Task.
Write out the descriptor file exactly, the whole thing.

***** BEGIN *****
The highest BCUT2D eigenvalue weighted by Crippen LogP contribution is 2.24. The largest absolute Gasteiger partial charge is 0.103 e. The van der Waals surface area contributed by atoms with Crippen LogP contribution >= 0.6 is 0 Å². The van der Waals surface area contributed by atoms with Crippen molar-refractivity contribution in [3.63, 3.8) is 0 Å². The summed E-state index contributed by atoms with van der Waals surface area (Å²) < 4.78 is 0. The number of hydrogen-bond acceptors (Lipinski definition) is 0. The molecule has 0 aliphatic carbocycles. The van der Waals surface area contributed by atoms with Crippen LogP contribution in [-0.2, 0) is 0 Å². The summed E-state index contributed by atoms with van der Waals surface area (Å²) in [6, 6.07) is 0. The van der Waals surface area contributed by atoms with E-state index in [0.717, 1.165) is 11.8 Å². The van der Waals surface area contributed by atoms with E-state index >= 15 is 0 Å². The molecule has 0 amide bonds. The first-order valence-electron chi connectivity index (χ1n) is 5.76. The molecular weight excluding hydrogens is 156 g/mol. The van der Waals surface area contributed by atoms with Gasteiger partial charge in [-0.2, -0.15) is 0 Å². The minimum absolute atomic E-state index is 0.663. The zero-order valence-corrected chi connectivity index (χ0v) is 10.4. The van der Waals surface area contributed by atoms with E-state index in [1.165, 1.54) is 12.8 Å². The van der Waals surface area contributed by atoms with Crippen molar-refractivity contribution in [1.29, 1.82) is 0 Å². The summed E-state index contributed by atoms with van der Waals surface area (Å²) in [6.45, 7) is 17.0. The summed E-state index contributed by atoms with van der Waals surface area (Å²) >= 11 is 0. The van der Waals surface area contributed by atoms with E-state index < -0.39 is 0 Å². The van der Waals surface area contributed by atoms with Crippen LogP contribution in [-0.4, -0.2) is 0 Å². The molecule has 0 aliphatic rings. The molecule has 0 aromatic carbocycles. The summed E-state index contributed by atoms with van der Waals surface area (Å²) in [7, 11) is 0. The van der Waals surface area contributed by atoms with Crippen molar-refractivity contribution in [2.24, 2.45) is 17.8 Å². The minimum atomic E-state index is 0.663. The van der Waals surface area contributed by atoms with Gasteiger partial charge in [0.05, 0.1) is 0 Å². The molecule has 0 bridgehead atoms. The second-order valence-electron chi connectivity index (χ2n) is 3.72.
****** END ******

The highest BCUT2D eigenvalue weighted by Crippen LogP contribution is 2.24. The largest absolute Gasteiger partial charge is 0.103 e. The van der Waals surface area contributed by atoms with Crippen LogP contribution >= 0.6 is 0 Å². The van der Waals surface area contributed by atoms with Crippen molar-refractivity contribution in [3.63, 3.8) is 0 Å². The summed E-state index contributed by atoms with van der Waals surface area (Å²) < 4.78 is 0. The number of hydrogen-bond acceptors (Lipinski definition) is 0. The molecule has 0 aliphatic carbocycles. The van der Waals surface area contributed by atoms with Crippen LogP contribution in [-0.2, 0) is 0 Å². The summed E-state index contributed by atoms with van der Waals surface area (Å²) in [6, 6.07) is 0. The van der Waals surface area contributed by atoms with E-state index in [0.717, 1.165) is 11.8 Å². The van der Waals surface area contributed by atoms with E-state index >= 15 is 0 Å². The molecule has 0 amide bonds. The first-order valence-electron chi connectivity index (χ1n) is 5.76. The molecular weight excluding hydrogens is 156 g/mol. The van der Waals surface area contributed by atoms with Gasteiger partial charge in [-0.2, -0.15) is 0 Å². The minimum absolute atomic E-state index is 0.663. The zero-order valence-corrected chi connectivity index (χ0v) is 10.4. The van der Waals surface area contributed by atoms with E-state index in [1.165, 1.54) is 12.8 Å². The van der Waals surface area contributed by atoms with Crippen molar-refractivity contribution in [1.29, 1.82) is 0 Å². The summed E-state index contributed by atoms with van der Waals surface area (Å²) in [6.45, 7) is 17.0. The summed E-state index contributed by atoms with van der Waals surface area (Å²) >= 11 is 0. The van der Waals surface area contributed by atoms with E-state index < -0.39 is 0 Å². The van der Waals surface area contributed by atoms with Crippen LogP contribution in [-0.4, -0.2) is 0 Å². The molecule has 0 aliphatic rings. The molecule has 0 aromatic carbocycles. The summed E-state index contributed by atoms with van der Waals surface area (Å²) in [7, 11) is 0. The van der Waals surface area contributed by atoms with Crippen molar-refractivity contribution in [2.24, 2.45) is 17.8 Å². The minimum atomic E-state index is 0.663. The van der Waals surface area contributed by atoms with Gasteiger partial charge in [0.05, 0.1) is 0 Å². The molecule has 0 bridgehead atoms. The second-order valence-electron chi connectivity index (χ2n) is 3.72.